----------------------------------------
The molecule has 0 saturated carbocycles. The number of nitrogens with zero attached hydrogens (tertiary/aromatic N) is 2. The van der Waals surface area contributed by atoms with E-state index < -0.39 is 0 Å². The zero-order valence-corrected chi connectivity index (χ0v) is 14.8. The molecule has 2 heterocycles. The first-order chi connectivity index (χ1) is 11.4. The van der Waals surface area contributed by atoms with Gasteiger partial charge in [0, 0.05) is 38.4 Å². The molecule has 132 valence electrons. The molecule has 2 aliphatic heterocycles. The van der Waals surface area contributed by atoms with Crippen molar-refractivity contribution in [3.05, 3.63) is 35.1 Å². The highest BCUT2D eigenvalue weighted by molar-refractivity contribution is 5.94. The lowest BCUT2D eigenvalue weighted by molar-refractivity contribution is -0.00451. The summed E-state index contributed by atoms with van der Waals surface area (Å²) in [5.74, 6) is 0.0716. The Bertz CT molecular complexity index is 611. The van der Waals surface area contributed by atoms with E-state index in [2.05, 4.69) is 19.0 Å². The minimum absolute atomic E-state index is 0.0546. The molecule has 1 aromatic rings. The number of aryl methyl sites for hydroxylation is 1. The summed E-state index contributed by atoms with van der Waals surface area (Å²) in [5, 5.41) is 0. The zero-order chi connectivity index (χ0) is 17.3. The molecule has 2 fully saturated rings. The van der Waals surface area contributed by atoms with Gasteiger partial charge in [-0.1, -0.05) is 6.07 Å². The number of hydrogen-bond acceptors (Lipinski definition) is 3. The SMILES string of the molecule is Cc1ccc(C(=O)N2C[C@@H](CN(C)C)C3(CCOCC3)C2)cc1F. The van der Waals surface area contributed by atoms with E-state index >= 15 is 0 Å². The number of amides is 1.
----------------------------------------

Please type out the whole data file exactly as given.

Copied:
The molecule has 0 saturated carbocycles. The number of nitrogens with zero attached hydrogens (tertiary/aromatic N) is 2. The van der Waals surface area contributed by atoms with E-state index < -0.39 is 0 Å². The zero-order valence-corrected chi connectivity index (χ0v) is 14.8. The molecule has 2 heterocycles. The first-order chi connectivity index (χ1) is 11.4. The van der Waals surface area contributed by atoms with Gasteiger partial charge in [0, 0.05) is 38.4 Å². The molecule has 132 valence electrons. The molecule has 2 aliphatic heterocycles. The van der Waals surface area contributed by atoms with Crippen molar-refractivity contribution in [3.05, 3.63) is 35.1 Å². The highest BCUT2D eigenvalue weighted by molar-refractivity contribution is 5.94. The lowest BCUT2D eigenvalue weighted by molar-refractivity contribution is -0.00451. The summed E-state index contributed by atoms with van der Waals surface area (Å²) in [5.74, 6) is 0.0716. The Bertz CT molecular complexity index is 611. The van der Waals surface area contributed by atoms with E-state index in [2.05, 4.69) is 19.0 Å². The minimum absolute atomic E-state index is 0.0546. The molecule has 1 aromatic rings. The number of aryl methyl sites for hydroxylation is 1. The summed E-state index contributed by atoms with van der Waals surface area (Å²) in [5, 5.41) is 0. The zero-order chi connectivity index (χ0) is 17.3. The molecule has 2 fully saturated rings. The van der Waals surface area contributed by atoms with Gasteiger partial charge in [-0.1, -0.05) is 6.07 Å². The number of hydrogen-bond acceptors (Lipinski definition) is 3. The SMILES string of the molecule is Cc1ccc(C(=O)N2C[C@@H](CN(C)C)C3(CCOCC3)C2)cc1F. The van der Waals surface area contributed by atoms with E-state index >= 15 is 0 Å². The number of amides is 1.